The Hook Up With AM Kudita
Aspiring for a career in showbiz is perhaps tantamount to signing for a life under public scrutiny. The higher you climb up the ladder, the more the number of people that grow interest in knowing what you eat and where you shop worse still, who you love or fight.
Trending this past week was local rhythms and blues artiste Trevor Dongo (notice Zimbabwean reader that there is no such thing called urban grooves; that collage of musical genres popularised by Zimbo artists from the 90s to date).
Trevor Dongo trended on social media for the video of him fighting a vendor who according to the singer’s press statement, had insulted his wife.
So chivalry is not dead it seems.
Trevor went physical with the vendor and soon as the video hit social media, cyberspace was buzzing with sanctimonious condemnation of those that feel that their celebs should behave themselves in an exemplary fashion at all times.
Some held that Trevor should not fight in public and some maintained that celebs are required to be some kind of role models.
It turns out that Trevor apologised to fans in the aftermath of the fracas.
What got my attention naturally, are the shrill voices of the ones who were developing memes to mock the singer.
Some cited past events wherein our alleged karate black belt singer has been caught in similar spates.
I can’t vouch for those because I never witnessed them.
The point that all this made me realise is the showbiz rule.
This famous rule simply says when a man is down, you kick him.
It originated somewhere in Hollywood.
Attribution is kind of fuzzy in my head right now.
There was an orgy, a binge on how Trevor set a bad public example.
I felt sorry for him because he hadn’t had an opportunity to respond and yet there they were the vultures pontificating.
I live by a law that I learnt in my law studies: Audi alteram partem.
The presumption of innocence till one is proven guilty is cardinal in modern society.
It is one of the pillars upon which a civilised society is founded upon.
The alternative to this principle is chaos.
Anarchy precipitated by vigilante justice.
I hate the guts of those who judge a man before they walk in his shoes.
This applies to whether one is a celeb or not.
Celebrities are persons renowned for some exploit or vocation.
They are humans.
But fame can be dehumanising hence I mentioned the microscope of public attention.
Granted, if the publicity is removed then an artiste is listless.
The artiste is not necessarily a fame whore nonetheless.
And when they become such, it is a risky game.
One can then not cry foul if people begin to pry too much into one’s life and ask questions that reach into the vault of long hidden hairy secrets.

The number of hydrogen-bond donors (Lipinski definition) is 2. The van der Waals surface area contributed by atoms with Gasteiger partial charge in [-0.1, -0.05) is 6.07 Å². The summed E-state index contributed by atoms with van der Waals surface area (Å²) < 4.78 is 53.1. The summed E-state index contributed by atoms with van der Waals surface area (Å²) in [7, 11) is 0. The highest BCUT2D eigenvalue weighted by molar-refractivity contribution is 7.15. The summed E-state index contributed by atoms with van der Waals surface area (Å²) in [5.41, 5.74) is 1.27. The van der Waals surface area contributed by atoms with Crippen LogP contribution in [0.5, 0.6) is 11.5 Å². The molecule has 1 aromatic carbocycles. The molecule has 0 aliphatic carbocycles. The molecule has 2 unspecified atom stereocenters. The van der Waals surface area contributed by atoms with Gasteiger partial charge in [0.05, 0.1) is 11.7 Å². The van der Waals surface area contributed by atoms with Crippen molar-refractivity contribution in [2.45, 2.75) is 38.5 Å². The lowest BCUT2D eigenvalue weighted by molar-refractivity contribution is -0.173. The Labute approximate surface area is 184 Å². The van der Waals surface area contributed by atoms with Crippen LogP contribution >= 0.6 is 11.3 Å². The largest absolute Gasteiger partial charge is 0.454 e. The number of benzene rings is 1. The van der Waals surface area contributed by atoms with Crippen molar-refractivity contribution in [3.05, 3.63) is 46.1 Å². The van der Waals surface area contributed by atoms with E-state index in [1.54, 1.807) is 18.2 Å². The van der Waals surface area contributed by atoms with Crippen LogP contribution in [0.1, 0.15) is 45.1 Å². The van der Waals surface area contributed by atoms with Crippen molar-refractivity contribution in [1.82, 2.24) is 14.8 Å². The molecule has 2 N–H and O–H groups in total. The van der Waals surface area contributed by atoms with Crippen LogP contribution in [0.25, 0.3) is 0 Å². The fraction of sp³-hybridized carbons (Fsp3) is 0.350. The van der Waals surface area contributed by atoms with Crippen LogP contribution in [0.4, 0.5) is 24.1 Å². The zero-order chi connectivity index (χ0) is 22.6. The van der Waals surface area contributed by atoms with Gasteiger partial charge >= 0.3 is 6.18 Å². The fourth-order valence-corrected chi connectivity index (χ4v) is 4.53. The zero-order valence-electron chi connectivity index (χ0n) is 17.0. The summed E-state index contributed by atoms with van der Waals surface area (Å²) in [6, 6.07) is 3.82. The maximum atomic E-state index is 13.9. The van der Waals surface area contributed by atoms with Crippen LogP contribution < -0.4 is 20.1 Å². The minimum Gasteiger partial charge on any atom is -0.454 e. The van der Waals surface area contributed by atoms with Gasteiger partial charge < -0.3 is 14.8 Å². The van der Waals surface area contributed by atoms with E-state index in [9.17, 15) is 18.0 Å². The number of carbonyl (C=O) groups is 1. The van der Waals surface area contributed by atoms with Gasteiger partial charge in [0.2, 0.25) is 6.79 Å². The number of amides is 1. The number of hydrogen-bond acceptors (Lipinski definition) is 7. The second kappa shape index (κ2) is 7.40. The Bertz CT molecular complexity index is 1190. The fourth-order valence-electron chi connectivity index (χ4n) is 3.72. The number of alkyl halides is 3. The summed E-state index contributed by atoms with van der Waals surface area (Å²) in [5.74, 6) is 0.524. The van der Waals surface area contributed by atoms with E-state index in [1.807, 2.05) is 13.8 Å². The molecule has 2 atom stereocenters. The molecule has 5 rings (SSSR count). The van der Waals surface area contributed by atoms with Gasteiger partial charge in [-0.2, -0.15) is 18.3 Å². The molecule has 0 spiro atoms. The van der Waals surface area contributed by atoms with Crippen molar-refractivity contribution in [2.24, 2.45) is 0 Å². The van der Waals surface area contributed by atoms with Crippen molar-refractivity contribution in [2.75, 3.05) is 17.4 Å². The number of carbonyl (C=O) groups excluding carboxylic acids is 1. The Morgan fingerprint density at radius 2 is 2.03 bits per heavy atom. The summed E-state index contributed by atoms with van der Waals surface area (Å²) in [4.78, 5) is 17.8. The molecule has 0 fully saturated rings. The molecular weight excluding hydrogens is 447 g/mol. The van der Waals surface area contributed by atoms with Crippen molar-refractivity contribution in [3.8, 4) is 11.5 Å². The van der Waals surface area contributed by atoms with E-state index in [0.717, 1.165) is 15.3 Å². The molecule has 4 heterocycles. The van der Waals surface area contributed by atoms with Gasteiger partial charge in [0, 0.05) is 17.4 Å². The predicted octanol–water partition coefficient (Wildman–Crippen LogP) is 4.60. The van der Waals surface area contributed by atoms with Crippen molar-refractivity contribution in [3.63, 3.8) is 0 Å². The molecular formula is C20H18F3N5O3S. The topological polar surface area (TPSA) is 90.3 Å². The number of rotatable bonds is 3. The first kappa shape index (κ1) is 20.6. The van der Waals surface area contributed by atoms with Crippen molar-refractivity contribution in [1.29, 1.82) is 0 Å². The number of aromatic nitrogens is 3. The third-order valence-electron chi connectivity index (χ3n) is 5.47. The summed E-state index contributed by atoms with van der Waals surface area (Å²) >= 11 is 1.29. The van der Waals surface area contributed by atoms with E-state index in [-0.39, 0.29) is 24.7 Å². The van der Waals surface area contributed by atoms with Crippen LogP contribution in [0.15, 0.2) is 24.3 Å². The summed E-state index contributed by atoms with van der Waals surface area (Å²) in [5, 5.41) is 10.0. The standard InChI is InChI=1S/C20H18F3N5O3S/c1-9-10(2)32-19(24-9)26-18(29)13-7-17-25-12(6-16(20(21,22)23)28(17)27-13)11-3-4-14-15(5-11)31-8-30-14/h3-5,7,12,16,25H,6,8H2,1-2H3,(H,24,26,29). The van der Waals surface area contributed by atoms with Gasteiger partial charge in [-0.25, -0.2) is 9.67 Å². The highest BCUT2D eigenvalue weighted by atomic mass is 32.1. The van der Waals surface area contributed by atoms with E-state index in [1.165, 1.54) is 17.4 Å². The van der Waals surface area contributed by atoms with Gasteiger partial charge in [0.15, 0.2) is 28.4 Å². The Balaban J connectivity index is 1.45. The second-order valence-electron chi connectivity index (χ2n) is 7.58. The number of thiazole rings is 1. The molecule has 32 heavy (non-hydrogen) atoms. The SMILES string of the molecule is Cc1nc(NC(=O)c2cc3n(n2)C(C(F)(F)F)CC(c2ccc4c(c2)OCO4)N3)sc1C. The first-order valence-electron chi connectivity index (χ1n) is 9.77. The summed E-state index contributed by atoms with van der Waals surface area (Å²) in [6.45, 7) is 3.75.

The balance is what I feel is important and how is that to be achieved?
I suppose it comes down to an artist’s public image.
If for example, you are a Shingisayi Suluma, public want you to be prim and proper person.
Your brand is devoid of scandal ideally or you will be crucified.
Especially if one is resident in Zimbabwe.
Local artistes such as Maskiri were punished for churning out music with saucy lyrical content.
The music was no longer play listed because the powers that be deemed the material unworthy all this while the standard American fare of debauched content continues to be spewed on all national radio.
It was and still is mind boggling and befuddling the level of hypocrisy in Zim society.
The double standards are glaringly obvious.
Thus it was on the social media chats.
It was frenzied like a feast of piranhas tearing away at a person’s dignity without an opportunity to respond.
I mind that s***.
Needless to say that Trevor later responded.
We are yet to hear the vendor’s story.
What is established is that Trevor did make a police report.
The other details as the case proceeds are no longer of interest to me.
I will say that if someone ever insulted my woman, I would not mind that I am not a celebrity!
When one looks at the video tape, you here the lecherous voice of a bystander who is egging on the two “gladiators” to fight. Are we in ancient Rome now ?
There is something sadistic and malevolent about this video. It is the baying for blood..the primal thirsting for blood to spill. You hear another onlooker suggesting that the “show” is recorded for the social media platform of WhatsApp.
Such is the nature of my people. They love it when a man is publicly humiliated it seems especially one who is a celebrity. Why didn’t anyone think to intervene and break up the fight ?
You already have the answer.
Celebrities should not be foisted with some role model baggage.
Fame does not elevate or transform persons into demigods.
Your disappointment at their foibles and lapses in judgement should not reduce their life work to smithereens.
I advocate that we live and let live.
You follow them at your own risk.
This does not mean that celebrities have carte blanche to do as they fancy.
It just means that all society’s members should manage their expectations of each other without regard to perceived status.